HIGHLANDER Card of The Week #1
                           Week of 5 November 1995
             Copyright 1995, Jeff Barnes (barnejd@wkuvx1.wku.edu)


"There can be only one!  Play this card in conjunction with an Upper
Attack.  If it succeeds it takes your opponent's head.  This counts as
a Power Blow."

Chicago, November 1995...

	"There can be only one!"

	As I dive under Taylor's blow, those haunting words echo in my head
once again.  I first heard them spoken by my doomed mentor, Hassan al
Rahul, over two centuries ago.  They were repeated by a thousand thousand
voices I've encountered since.  And now they come from Taylor.

	My blade springs to my hand, almost as if it had a life of its own.
Had I the time, I might well sigh.  It comes so naturally for me now.  So 
much blood.  So much death.  Will there ever be an end to it?

	"There can be only one," the voices repeat insistently.

	Taylor smiles in that unnerving way he has.  He has become a 
predator, "the lion" that Hassan said he would be.  He strikes again, his 
speed the swiftness of a serpent.  My blade meets his.  I launch a counter
which he in turn foils.  He steps back.


	Not for lack of breath, certainly.  The duel has just begun.  Nor
can it be because he believes himself overmatched.  Taylor's arrogance has
ever been his defining characteristic.  Why, then?

	Could it be the remembrance of friendship lost?

	Then the respite ends, and there is no more time to consider the
question.  He stops his circling, and his blade slices at me once again.  I
parry and return the blow.  He sidesteps.  And so the dealy dance contines.

	Then I see it. The flaw in his defenses.  His recovery from my
parry is slow, just a split second too slow.  A minor flaw.

	But a fatal one.

	The silence is thick as he continues his circling.  A pause.  Our
eyes meet.  He rushes toward me.

	He strikes.

	Swords meet.

	I push his blow aside.

	I strike.

	Then, silence returns, punctuated only by the collapse of a body,
and the sound of a head -- Taylor's head -- falling to the pavement below.

	And in the Quickening which follows, I weep for my friend...


	There can be only one, and the HEAD SHOT is often what determines
who that one shall be.  With a little luck, one well-aimed swipe can win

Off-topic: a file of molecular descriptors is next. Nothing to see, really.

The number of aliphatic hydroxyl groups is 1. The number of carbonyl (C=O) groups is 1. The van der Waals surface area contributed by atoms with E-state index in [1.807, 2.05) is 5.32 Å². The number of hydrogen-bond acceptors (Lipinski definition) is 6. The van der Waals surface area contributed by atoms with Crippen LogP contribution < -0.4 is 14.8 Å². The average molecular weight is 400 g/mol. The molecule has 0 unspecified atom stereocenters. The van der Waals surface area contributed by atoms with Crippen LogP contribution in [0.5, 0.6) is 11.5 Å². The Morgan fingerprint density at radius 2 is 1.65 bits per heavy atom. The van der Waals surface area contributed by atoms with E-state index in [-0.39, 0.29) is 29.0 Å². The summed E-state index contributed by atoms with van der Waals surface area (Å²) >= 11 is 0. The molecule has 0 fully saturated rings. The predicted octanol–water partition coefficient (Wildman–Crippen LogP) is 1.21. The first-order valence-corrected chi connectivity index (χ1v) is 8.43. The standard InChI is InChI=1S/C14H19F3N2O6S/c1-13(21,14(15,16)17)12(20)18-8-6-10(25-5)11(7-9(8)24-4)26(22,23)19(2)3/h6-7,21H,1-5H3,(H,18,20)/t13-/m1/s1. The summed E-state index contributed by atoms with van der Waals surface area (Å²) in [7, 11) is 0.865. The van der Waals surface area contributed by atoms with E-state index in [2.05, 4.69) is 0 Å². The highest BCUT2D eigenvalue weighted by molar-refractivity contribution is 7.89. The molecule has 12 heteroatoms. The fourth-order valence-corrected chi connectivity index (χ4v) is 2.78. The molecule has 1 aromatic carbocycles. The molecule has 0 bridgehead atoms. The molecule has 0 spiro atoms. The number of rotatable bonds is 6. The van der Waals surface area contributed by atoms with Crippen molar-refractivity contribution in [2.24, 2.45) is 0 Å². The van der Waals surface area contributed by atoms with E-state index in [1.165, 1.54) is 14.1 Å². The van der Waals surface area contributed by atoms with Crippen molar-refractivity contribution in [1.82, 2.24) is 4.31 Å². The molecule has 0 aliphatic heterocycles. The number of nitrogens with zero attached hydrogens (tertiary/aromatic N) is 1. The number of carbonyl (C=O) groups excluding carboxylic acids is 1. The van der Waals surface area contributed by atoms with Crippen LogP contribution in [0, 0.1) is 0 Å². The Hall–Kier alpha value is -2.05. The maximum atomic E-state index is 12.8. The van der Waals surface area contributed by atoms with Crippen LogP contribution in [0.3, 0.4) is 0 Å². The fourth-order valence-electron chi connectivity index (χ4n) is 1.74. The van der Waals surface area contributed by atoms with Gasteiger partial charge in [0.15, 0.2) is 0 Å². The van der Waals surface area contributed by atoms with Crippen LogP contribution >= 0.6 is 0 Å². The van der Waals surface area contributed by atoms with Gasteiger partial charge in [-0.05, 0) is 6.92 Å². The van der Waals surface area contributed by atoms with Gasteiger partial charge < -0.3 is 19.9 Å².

the game, taking the victory and your foe's head.

	There are many strategies which can work in conjunction with the
Head Shot.  The first and most obvious is to use the Head Shot in
conjunction with a hidden attack.  However, there are several ways around
this.  As many have noted, the mere fact of a head shot indicates the
attack is to the upper area.  If the initial block should fail, your
opponent can always exert for another defense.  Dodges, of course, avoid
the Head Shot entirely.  Holy Ground: Temporary Escape also allows your foe
to escape the situation.  Another thing to keep in mind is that the Head
Shot is a power blow; if you should fail to take the other's head, he or
she will get a hidden attack the next turn.

	What strategies work best with a Head Shot, then?  I have won
several duels by employing a Jump to dodge the opponent's lower blow,
followed by a Head Shot.  It also is neccessary to note that upper attacks
to the corners in conjunction with a Head Shot tend to work better, since
fewer defenses work against those attacks.

	One way to ensure the potency of a Head Shot is to use a Gypsy the
turn previous to the Head Shot.  Determining what defenses your foe has
will then allow you to exhaust these defenses, opening them up for the Head
Shot (provided, of course, that they do not draw a valid defense in the
meantime).  If they do not have a defense for your upper blow that will
deliver the Head Shot, the duel may just be over.

	Other cards may maximize the chance of a clean Head Shot if played
the turn before it.  Intereference may just cause them to discard the one
useful defense they had.  Watcher: Discard Dodge may get rid of it as well. 
Finally, Segur allows you to push those nasty avoidance cards he might need
further down in his endurance.

	In short, the Head Shot is perhaps the most useful and used card in
the game for a "battle deck"; it is, of course, less useful in an
"avoidance," "sniper," or "discard" deck.

Highlander is a protected trademark of Gaumont Television, used under license
by Thunder Castle Games.  The card text is copyright 1995 by Thunder Castle
Games.  All rights reserved.